Now, the third stage is multiculturalism as a response to nation-building, ie promoting integration into what is called a societal culture. The ethnocultural minority was treated with 'benign neglect' originally but now was supposed to integrate into society via nation-building.

It seems like benign neglect of various cultural attributes and integration did not work and when Merkel says that multiculturalism has failed she might mean that benign neglect and wishful thinking about an automatic integration based on common sense did not work.

What Kymlicka avoids talking about at length is that some minority groups are conservative in their ways and impose illiberal ways on their members. Others prevent their children from studying and thus getting a proper chance of integrating. Another problem is the moral right of telling people to follow the Swedish Law in a more and more rule based society. Personally I think it would be very difficult with varying types of legal systems operating at the same time.

The major issue then is what might work since the present approach have failed? The common language clause seem for most people a self evident requirement but ethnocultural minorities are apparently living in such ways that they are not motivated. Therefore I have no idea what the 4th stage of multiculturalism might be.


Men's approach vs women's touch?

Hillary Clinton, the American Secretary of State, is using the paradigm of Anne-Marie Slaughter, her policy planner, as I have detailed before. Men create hierarchies whereas women network. Clinton's solution for the US foreign policy is to become the most networked country, ie the leader country.

Will Kymlicka, in his book Contemporary Political Philosophy, discusses the same phenomenon in his chapter on Feminism. I was under the understanding that it was politically correct in Sweden to claim that men and women are performing identically but this is not the case from the academic standpoint.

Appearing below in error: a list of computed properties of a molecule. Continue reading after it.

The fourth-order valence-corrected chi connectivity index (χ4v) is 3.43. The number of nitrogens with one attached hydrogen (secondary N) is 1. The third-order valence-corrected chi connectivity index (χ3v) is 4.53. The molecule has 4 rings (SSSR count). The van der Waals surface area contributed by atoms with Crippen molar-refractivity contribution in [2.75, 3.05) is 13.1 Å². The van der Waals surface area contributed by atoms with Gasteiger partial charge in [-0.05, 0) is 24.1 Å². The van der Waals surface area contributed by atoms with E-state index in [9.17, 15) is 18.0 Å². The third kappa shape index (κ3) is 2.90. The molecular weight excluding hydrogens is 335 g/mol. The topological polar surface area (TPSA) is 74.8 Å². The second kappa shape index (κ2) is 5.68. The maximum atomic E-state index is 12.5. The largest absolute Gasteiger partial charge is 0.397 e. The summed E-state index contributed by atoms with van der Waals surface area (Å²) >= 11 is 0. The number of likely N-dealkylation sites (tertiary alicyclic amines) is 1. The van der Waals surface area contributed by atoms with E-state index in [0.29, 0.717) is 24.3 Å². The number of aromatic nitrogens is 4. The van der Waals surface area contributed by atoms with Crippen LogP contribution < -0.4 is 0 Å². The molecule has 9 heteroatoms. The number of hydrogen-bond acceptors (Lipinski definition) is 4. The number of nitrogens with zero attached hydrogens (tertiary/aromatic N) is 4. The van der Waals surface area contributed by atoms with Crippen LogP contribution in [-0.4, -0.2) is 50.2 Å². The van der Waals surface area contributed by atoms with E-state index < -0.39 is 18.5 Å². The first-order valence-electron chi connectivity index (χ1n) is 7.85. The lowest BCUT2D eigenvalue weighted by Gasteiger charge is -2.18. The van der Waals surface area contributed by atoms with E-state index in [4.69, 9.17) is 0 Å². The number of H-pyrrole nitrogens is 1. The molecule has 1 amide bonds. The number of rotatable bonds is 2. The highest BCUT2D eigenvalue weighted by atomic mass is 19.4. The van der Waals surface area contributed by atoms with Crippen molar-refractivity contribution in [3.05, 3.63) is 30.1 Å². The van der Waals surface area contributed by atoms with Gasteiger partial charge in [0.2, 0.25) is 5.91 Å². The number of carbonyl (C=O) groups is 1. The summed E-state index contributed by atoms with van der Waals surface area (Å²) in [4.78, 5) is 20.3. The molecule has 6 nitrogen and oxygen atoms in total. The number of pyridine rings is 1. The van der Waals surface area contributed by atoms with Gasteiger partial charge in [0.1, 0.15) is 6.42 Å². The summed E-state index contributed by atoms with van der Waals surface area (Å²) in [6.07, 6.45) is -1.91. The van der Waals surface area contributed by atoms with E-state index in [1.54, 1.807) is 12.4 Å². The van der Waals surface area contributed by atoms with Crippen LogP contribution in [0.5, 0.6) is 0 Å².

It is well established that women have superior verbal skills whereas there are relatively more very intelligent men than women to mention a few known biological differences. Men apparently also strive for finding universal principles, ie export democracy across the globe, whereas women tend to establish and maintain relationships on a case by case basis, as Clinton above.

The solution for solving problems concerning multiculturalism is, according to Kymlicka, to deal with problems like differences in religion, ethnicity etc on a case by case basis. The problem is too complicated for dealing with by political philosophy. It demands an experimental approach. In other words it is not enough to say learn the language, because it is necessary to dive down and start solving problems as they come.

I have not seen anything in the Swedish press about Kymlicka's approach. I wonder if it is because of the politically correctness on insisting that there are no differences between men and women? It is important in other respects. Take for example the quotation of board membership to 40% women. The result is going to be an altered function not the same function with 40% women on board.